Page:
Identification and expression analyses of cystolic glutamine synthetase genes in barley (Hordeum vulgare L.)
MetadataShow full item record
Glutamine synthetase (GS) is a key enzyme in nitrogen (N) assimilation, especially during seed development. This thesis has identified three cytosolic GS isoforms (HvGS1) in barley (Hordeum vulgare L. cv Golden Promise). The quantitation of gene expression, isoform localisation and response to N supply has revealed that each gene plays a non-redundant role in different tissues throughout seedling development. The localisation of HvGS1_1 in vascular cells of different tissues, combined with its abundance in the stem and its response to changes in N supply, indicate that HvGS1_1 is important in N transport and remobilisation. HvGS1_1 is located on chromosome 6H at 72.54 cM, close to the marker HVM074 which is associated with a major quantitative trait locus (QTL) for grain protein content (GPC). HvGS1_1 may be a potential candidate gene to manipulate barley GPC. HvGS1_2 mRNA was localised to the leaf mesophyll cells, in both the cortex and the pericycle of roots and was the dominant HvGS1 isoform in these tissues. HvGS1_2 expression increased in the leaves with an increasing supply of N, suggesting that its role is in the primary assimilation of N. HvGS1_3 was specifically and predominantly localised in the grain, being highly expressed throughout grain development. HvGS1_3 expression increased specifically in the roots of plants grown on high NH₄⁺ suggesting that it has a primary role in grain N assimilation and also in the protection from ammonium toxicity in roots. The expression of the HvGS1 genes is directly correlated with both protein and enzymatic activity, indicating that transcriptional regulation is of prime importance in the control of GS activity in barley. Analysis of 15 different barley cultivars found no correlation between HvGS expression and various desirable attributes. Transgenics which over-express and silence individual HvGS1 isoforms have been produced and confirmed, to analyse for changes in beneficial traits.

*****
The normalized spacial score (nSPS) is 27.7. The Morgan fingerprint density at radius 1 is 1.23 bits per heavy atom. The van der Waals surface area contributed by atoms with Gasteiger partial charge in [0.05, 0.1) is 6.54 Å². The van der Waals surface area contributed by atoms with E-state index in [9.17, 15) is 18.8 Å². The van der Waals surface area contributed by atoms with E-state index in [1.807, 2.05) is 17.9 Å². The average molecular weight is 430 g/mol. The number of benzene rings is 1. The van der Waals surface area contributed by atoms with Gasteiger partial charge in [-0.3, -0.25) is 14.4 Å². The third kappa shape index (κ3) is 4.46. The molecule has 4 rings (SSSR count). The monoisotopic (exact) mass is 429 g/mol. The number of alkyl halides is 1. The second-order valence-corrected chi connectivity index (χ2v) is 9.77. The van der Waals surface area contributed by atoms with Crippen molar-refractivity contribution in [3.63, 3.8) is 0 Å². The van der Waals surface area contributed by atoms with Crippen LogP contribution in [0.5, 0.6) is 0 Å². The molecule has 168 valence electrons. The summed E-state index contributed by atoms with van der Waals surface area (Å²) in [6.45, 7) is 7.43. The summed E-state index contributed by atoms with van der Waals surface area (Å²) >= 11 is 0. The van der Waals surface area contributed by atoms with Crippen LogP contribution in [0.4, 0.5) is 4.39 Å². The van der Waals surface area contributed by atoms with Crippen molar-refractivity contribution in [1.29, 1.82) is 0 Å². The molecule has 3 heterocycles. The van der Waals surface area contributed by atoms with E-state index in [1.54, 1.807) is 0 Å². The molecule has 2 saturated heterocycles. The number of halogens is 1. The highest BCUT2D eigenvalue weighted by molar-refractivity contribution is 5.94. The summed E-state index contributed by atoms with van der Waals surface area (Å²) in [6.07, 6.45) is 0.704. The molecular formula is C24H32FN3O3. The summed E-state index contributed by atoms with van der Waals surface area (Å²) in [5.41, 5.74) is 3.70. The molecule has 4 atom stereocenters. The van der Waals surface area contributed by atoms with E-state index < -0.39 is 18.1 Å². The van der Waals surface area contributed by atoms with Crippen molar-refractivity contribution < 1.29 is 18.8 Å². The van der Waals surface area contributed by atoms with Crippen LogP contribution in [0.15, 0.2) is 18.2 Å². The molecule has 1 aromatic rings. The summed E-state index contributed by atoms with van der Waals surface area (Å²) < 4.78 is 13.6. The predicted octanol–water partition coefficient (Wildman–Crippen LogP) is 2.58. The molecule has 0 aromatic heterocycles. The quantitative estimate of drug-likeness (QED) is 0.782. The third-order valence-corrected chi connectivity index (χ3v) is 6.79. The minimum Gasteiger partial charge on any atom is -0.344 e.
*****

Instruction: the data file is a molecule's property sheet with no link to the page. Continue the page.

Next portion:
Thesis, PhD Doctor of Philosophy
Embargo Date: Print and electronic copy restricted until 30th May 2020
Embargo Reason: Thesis restricted in accordance with University regulations
Items in the St Andrews Research Repository are protected by copyright, with all rights reserved, unless otherwise indicated.